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Remedies concerning Enforcement of Foreign Judgements according to Brussels I Recast – University of Maribor and Partners

Project description (JUST/2014/JCOO/AG/CIVI):

  • Brussels I Recast (Regulation No 1215/2012 on the jurisdiction and the recognition and enforcement of judgements in civil and commercial matters – BIA), which has replaced Brussels I Regulation is one step forward towards simplification and expedition of cross-border enforcement of debts, but some existing issues remained unsolved, and some new ones have already been identified. With the abolishment of the exequatur, the issue of remedies in both the Member State of origin and the Member State of enforcement is gaining new and somehow different importance. Recourses in the state of origin have to be researched from the perspective how they actually serve the foreign debtor to protect his rights in order to minimise the need to challenge the foreign judgment in the state of enforcement. Specific topic should be devoted to the provisional measures or to the speed intervention to enable timely protection of rights. The success of the BIR is significantly dependant on implementation into national systems, which significantly differ among each other. The procedure for refusal of enforcement is to be governed by the law of the Member State addressed as far as it is not covered by the BIR; deadlines for appealing will be decided by national law. BIR does not clarify how to proceed to such adaptation opening relevant questions that will also be addressed in the project. The comparative analysis will also include the reference to Regulation No. 655/2014 establishing European Account Preservation Order Procedure, as no such corresponding provisions exist in the B I R. The preamble insinuates that the grounds against recognition and enforcement of foreign judgement are supposed to be submitted and decided mostly as preliminary question together with other objections in enforcement procedure but the separate procedure for recognition or non-recognition of foreign title is also available under choice of the parties. Less demanding and costly more effective “incidenter” proceedings within enforcement procedure will of course be easier to set forth in systems with court enforcement procedure than in the states with autonomous private enforcement agents distant to the court. Member states have to notify the Commission about the way and the authority competent to decide on the motion to refuse the recognition or to recognise the foreign title in separate procedure. The adequate type of procedure is thus an open issue. However, the advantage of BIR is that this new separate procedure will not suspend the enforcement; the question remains what other remedies in member states could be introduced to postpone the enforcement. BIR stipulates grounds for refusal of foreign title, which have to be functionally analysed with regard of their relevance for future unification activities. Specific problem is the violation of public policy of the enforcement state divided into procedural and substantive “ordre public”, but the debtors are rarely successful on these grounds. For that reason, there have been suggestions to leave public policy out of BIR, but it remained as an “emergency break”. The project will analyse application of substantive public policy and its suggested replacement with some other measures. Research on refusal grounds will be followed by comparison of the creditor’s chance to opt for enforcement upon EU Regulations 805/2004, 1896/2006, 861/2007. It will be conducted through tight cooperation amongst experts from both theory and practice; we will encourage participation from scholars, judiciary, advocates, notaries, business sector, and – very important – state authorities, ministries and legislators. A functional comparative study on national law shall be performed.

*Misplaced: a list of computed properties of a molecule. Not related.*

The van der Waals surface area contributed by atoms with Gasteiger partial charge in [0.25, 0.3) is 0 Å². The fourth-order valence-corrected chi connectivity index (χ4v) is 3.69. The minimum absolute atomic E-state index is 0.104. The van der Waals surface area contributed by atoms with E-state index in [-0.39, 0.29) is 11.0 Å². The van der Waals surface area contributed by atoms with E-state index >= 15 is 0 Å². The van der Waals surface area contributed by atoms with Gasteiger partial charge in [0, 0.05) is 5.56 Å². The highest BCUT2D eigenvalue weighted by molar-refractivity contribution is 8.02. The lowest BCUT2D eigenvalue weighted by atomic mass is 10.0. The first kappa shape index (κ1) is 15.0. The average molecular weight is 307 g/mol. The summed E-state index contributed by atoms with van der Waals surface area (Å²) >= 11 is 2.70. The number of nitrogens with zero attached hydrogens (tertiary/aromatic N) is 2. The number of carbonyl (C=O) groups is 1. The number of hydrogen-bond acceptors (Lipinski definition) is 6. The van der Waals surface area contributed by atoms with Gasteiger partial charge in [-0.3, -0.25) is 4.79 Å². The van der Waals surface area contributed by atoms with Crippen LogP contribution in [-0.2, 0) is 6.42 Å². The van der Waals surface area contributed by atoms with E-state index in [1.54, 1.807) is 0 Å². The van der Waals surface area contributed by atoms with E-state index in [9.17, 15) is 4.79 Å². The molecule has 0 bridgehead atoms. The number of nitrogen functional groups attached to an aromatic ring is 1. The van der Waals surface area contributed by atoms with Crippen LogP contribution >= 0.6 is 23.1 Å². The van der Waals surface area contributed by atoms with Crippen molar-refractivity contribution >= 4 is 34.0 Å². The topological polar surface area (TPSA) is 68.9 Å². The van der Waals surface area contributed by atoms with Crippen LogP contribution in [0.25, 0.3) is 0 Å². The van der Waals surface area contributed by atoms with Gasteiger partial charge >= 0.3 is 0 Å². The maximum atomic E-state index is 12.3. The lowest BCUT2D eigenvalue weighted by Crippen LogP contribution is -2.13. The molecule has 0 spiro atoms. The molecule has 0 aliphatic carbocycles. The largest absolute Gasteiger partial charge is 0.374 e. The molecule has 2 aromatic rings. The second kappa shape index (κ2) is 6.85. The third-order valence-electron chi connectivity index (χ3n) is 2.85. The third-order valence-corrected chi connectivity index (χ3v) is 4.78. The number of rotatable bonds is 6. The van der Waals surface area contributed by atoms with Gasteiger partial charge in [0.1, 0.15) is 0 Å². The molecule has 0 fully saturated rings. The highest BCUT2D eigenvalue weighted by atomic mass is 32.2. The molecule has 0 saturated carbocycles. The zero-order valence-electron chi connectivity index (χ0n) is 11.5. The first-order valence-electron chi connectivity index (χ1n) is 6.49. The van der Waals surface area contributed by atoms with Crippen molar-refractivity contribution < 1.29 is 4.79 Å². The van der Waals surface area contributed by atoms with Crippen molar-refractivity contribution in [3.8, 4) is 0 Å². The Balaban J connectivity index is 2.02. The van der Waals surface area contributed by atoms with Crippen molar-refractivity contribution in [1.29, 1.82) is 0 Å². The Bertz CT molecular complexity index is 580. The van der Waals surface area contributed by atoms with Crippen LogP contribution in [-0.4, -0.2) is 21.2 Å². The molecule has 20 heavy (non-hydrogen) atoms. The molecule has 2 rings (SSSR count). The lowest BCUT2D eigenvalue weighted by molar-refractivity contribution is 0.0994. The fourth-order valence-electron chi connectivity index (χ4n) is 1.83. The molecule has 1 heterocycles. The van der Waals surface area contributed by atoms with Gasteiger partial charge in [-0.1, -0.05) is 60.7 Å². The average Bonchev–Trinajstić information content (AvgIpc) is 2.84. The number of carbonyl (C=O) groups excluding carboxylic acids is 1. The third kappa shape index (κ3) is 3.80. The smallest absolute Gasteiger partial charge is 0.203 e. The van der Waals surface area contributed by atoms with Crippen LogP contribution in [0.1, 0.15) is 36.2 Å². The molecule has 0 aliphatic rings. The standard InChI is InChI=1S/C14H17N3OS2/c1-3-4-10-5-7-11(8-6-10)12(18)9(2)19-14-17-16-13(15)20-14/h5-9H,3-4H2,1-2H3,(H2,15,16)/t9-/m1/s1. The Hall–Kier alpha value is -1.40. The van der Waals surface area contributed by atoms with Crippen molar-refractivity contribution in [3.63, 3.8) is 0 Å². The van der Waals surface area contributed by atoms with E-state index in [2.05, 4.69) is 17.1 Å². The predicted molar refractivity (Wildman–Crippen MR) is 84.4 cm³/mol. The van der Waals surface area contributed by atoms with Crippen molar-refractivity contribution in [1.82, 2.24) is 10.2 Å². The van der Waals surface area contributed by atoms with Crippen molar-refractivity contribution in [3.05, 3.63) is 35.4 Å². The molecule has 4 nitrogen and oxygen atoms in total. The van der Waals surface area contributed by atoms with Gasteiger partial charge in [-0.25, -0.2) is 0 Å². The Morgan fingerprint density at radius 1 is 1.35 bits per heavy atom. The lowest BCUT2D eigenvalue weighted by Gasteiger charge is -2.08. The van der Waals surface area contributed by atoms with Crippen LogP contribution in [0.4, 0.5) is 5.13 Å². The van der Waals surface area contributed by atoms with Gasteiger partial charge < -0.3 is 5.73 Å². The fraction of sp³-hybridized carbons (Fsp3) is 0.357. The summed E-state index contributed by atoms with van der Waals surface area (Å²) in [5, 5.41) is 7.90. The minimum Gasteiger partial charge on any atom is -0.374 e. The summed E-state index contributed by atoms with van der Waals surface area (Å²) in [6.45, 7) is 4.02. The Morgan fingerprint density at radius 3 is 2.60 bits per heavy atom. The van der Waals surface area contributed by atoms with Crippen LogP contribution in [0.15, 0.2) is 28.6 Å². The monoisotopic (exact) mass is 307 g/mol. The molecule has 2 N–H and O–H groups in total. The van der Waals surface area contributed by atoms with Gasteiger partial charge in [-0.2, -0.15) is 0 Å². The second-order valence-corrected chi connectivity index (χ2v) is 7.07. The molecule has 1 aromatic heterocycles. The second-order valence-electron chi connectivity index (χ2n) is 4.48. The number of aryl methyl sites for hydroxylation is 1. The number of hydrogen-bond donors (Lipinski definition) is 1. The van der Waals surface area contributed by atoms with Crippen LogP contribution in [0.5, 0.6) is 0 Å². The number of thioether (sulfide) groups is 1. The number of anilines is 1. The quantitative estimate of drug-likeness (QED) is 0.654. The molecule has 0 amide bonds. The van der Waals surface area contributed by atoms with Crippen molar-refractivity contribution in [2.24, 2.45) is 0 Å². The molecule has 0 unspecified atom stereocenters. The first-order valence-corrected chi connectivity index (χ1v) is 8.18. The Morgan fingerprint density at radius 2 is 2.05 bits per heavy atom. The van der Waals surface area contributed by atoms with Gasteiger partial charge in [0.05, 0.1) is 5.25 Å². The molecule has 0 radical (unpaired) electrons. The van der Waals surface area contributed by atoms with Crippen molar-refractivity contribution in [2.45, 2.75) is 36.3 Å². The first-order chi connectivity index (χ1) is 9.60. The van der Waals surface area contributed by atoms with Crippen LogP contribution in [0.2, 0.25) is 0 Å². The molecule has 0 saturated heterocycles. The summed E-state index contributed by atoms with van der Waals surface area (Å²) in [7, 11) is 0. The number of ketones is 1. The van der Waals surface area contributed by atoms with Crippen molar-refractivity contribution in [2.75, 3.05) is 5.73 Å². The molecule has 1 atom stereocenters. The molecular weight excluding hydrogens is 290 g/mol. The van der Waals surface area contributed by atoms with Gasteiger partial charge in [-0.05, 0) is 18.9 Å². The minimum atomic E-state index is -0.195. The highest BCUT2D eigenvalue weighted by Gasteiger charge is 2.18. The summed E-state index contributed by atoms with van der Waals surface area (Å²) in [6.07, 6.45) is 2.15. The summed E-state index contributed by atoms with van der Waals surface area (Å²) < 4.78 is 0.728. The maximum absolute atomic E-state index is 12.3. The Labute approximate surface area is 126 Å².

University of Maribor, Faculty of Law

    University of Rijeka, Faculty of Law

    Portucalense University

    Masaryk University, Faculty of Law

    Leibniz University of Hannover

    University of Graz

    University of Maastricht

    Mykolas Romeris University

    Inštitut za primerjalno pravo pri Pravni fakulteti Ljubljana

    Tallinn University of Technology

    Law firm Sladič-Zemljak


    Chamber of Notaries of Slovenia


    Odvetniška zbornica Slovenije

    The Supreme Court of Lithuania

    The Court of Appeal of Lithuania

    Faculty of Law “Iustinianus Primus”, “Ss.Cyril and Methodius” University

    Pravosudna akademija

    E&A Law

Time frame:

  • 2016 – 2018



  • 1 February 2016: beginning of project
  • 1-3 February 2016: Expert meeting in Graz
  • 30 April 2016: Distribution of questionnaires
  • 20-21 May 2016: Conference in Portorož
  • 30 April – 30 September 2016: Draft national reports
  • 30 September 2016: Deadline for draft national reports
  • 1-2 February 2017: Conference with national reporters in Maribor
  • 28 February 2017 – 30 April 2017: Clarifications of national reports
  • 30 April 2017: Final deadline for national reports
  • 31 May 2017 – 31 January 2018 Final Monograph
  • 1 February 2018 End of project

Project website

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